• Lumber Liquidators’ management has focused on increasing margins, but  failed to show results.
  • The company has been unable to leverage sales to offset costs, resulting in losses and poor sales guidance.
  • Same store sales are lagging competitors, resulting in lost market share.
  • The company blames macroeconomic issues, but competitors facing identical problems are growing faster and increasing gross margin.
  • The solution is not related to cost or gross margin, but growth. The only way forward is to increase same store sales.

Lumber Liquidators (LL) has faced its fair share of problems over the years, but its main failing is management’s inability to grow same store sales. Management has talked many times about the various levers they can pull and are pulling in order to return the company to profitability, but the only one which really matters and which they have been unable to pull, has been increasing same store sales. And this is why LL shares are trading at $11 per share. This is why shares have fallen 70% in the last 20 months. This is why investors are so angry that the Board has been obliged to hire a shareholder advisory firm to beg shareholders to ratify some unfriendly shareholder proposals. Frankly, if the company was showing same stores sales growth (SSS growth) in the 4% to 5% range, I wouldn’t be writing this article right now and the company would be in a very different position.

Everything But Sales

The following quote is directly from Lumber Liquidators’ 2018 Annual Report, on page 4:

The overall flooring industry has grown at a compound annual growth rate of 5.4% from 2012 through 2017. Over the same period, hardwood, laminate and vinyl flooring sales, including the cost of installation grew at a compound annual growth rate of 8.3%. [Source]

For 2017, Lumber Liquidators same store sales grew 5.4%, which was a respectable gain, after several tumultuous years of negative growth. But the healthy sales gains were temporary. In 2018, SSS only increased 2.6%. For 2019, management has guided for SSS to be” flat to up in the low-single digits.” So far in the first quarter of 2019, SSS actually dropped 0.8%. These numbers are all well below the industry average.

Management, so far, has been focused on growing overall sales, fundamentally by adding new stores, but this strategy is flawed because all new stores come with fixed costs and reduce the liquidity position of the company by necessitating the addition of inventory. Adding new stores also cannibalizes sales at older stores, which puts an additional anchor on SSS growth. Looking at the company’s income statement, we clearly see this, as the company says adjusted SG&A “increased $11.5 million in 2018, driven by a combination of higher payroll and occupancy costs, which are primarily related to the 21 new stores opened this year.” Of course, management tried to mitigate this cost increase, but again, they pulled the wrong lever. They reduced advertising by $2.3 million, or 3.1%. So not only did they invest money in new stores, but these new stores also considerably increased SG&A, cannibalized sales from old stores and increased inventory commitments and then to top it all off, management reduced overall advertising by 3.1%. Is it any wonder that SSS growth fell by more than 50% from the year before?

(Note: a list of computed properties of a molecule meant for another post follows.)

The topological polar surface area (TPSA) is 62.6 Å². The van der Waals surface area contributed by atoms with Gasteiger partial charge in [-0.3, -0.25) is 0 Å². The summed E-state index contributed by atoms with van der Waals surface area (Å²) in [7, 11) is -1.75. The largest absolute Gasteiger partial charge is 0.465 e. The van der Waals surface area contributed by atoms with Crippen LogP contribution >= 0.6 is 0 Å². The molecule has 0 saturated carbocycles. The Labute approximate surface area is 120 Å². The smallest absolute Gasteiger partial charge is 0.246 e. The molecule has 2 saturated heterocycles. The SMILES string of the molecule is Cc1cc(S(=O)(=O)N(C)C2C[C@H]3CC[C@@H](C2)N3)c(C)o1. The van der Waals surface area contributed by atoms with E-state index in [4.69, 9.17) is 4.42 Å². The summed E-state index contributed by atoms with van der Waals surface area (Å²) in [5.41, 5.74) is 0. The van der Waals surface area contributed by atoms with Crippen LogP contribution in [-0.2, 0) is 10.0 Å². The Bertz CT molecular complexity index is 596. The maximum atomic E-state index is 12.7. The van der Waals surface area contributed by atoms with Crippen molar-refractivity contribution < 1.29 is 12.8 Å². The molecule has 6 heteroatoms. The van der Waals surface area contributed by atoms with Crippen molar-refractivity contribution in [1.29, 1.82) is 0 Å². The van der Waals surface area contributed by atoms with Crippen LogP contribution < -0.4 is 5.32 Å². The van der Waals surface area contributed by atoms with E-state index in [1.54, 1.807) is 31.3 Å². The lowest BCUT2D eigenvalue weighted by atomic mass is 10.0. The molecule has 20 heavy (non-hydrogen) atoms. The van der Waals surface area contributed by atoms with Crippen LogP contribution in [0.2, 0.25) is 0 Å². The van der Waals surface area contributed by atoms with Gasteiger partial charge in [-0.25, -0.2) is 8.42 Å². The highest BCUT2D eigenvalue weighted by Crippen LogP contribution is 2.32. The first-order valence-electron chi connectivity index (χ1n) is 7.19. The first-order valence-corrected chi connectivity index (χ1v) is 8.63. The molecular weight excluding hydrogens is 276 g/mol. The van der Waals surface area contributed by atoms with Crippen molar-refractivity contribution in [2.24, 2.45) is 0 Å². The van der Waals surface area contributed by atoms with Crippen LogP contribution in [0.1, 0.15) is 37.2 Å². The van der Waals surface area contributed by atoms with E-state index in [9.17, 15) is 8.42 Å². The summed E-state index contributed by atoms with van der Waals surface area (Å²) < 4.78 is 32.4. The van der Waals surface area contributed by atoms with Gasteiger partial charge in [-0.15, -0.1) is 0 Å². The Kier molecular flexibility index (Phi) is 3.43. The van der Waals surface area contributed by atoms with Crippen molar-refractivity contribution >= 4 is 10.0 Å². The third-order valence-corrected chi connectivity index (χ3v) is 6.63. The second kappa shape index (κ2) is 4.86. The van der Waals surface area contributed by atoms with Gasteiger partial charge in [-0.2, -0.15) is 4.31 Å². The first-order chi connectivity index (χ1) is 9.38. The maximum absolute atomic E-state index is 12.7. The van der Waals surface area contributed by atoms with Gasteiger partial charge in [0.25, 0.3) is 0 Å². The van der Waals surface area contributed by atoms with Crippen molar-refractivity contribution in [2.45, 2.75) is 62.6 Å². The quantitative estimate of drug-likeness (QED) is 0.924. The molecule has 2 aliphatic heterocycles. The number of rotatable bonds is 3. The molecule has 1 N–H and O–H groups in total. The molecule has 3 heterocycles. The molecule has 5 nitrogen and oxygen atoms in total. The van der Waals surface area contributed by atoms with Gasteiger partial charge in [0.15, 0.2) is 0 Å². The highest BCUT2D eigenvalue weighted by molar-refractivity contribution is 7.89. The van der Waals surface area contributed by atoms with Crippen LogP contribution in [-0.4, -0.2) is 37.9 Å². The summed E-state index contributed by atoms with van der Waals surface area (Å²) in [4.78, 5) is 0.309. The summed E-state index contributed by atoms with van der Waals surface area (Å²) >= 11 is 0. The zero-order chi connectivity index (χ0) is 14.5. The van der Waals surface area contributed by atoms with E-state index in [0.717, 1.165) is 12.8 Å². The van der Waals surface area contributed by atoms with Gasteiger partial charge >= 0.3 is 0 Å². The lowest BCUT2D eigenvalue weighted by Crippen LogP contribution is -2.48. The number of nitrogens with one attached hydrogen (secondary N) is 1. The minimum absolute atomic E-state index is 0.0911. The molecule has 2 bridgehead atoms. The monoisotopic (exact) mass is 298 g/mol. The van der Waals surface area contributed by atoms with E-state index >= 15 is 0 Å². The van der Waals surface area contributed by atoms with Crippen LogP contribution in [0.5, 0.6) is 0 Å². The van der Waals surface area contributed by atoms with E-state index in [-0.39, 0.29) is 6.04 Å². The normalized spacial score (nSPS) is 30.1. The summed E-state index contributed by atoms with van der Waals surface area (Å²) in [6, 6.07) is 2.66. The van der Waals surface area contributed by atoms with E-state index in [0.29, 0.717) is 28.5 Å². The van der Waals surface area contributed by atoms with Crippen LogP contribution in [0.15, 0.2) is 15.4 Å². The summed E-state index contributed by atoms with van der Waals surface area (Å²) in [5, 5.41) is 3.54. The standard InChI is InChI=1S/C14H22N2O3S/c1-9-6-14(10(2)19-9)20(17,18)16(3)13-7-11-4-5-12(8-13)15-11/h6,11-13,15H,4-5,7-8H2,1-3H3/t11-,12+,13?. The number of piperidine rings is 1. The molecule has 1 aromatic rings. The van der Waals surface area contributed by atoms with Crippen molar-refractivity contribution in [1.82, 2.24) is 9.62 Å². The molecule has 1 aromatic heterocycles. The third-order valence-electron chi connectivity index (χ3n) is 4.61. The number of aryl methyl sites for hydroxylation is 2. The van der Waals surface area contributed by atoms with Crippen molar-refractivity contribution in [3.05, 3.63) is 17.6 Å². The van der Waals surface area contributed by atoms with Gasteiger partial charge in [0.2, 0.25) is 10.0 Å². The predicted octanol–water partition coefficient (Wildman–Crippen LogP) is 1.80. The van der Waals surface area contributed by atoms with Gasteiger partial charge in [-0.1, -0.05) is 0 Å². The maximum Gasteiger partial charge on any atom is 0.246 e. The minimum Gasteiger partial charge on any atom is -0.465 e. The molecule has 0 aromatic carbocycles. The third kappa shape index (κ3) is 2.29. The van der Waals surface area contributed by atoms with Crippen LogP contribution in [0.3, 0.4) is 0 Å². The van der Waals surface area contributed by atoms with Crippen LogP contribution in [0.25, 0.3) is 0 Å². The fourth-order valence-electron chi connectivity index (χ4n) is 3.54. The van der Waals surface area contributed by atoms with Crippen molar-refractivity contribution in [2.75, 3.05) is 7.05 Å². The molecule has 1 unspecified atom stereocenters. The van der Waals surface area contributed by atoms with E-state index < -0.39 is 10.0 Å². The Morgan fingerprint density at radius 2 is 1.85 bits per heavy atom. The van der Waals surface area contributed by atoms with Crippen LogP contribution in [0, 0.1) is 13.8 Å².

Current management at Lumber Liquidators has a strong bias towards increasing profitability by increasing gross margin and containing costs. On October 30, 2018, CEO Dennis Knowles said “we’re laser-focused on our bottom-line and believe we can drive margin expansion through careful cost management.”

It’s interesting to note that despite all this talk of margins, gross margins actually only increased by 30 bps in the last 2 years, rising from 35.9% in 2017, to 36.2% in 2018. More shocking, adjusted gross margins only increased 10 bps, from 35.5% to 35.6%

Gross margins lumber liquidatorsSource

Management is misguided in placing so much focus on one financial metric. The fact that management’s efforts have been almost completely ineffectual at moving that metric is an indication of incompetence. Using very simple arithmetic and assuming constant sales of $1.1 billion, an increase of 30bps would only increase profit by $3.3 million. That’s why the company has added 33 new stores in the last 2 years but adjusted operating income has only increased from 1% in 2017 to 1.9% in 2018.

What Should Management Be Doing?

The real driver of growth and profit at Lumber Liquidators has always been SSS growth. The logic and math behind this is very simple to understand and I will present it below. And I am not talking about setting astronomically high SSS growth targets. But a simple 4% to 5% SSS growth pace per year would be more than enough to solve every problem, both internally and externally originated at this company. There are three main ways in which SSS growth can turn around the company.

1) Operating Leverage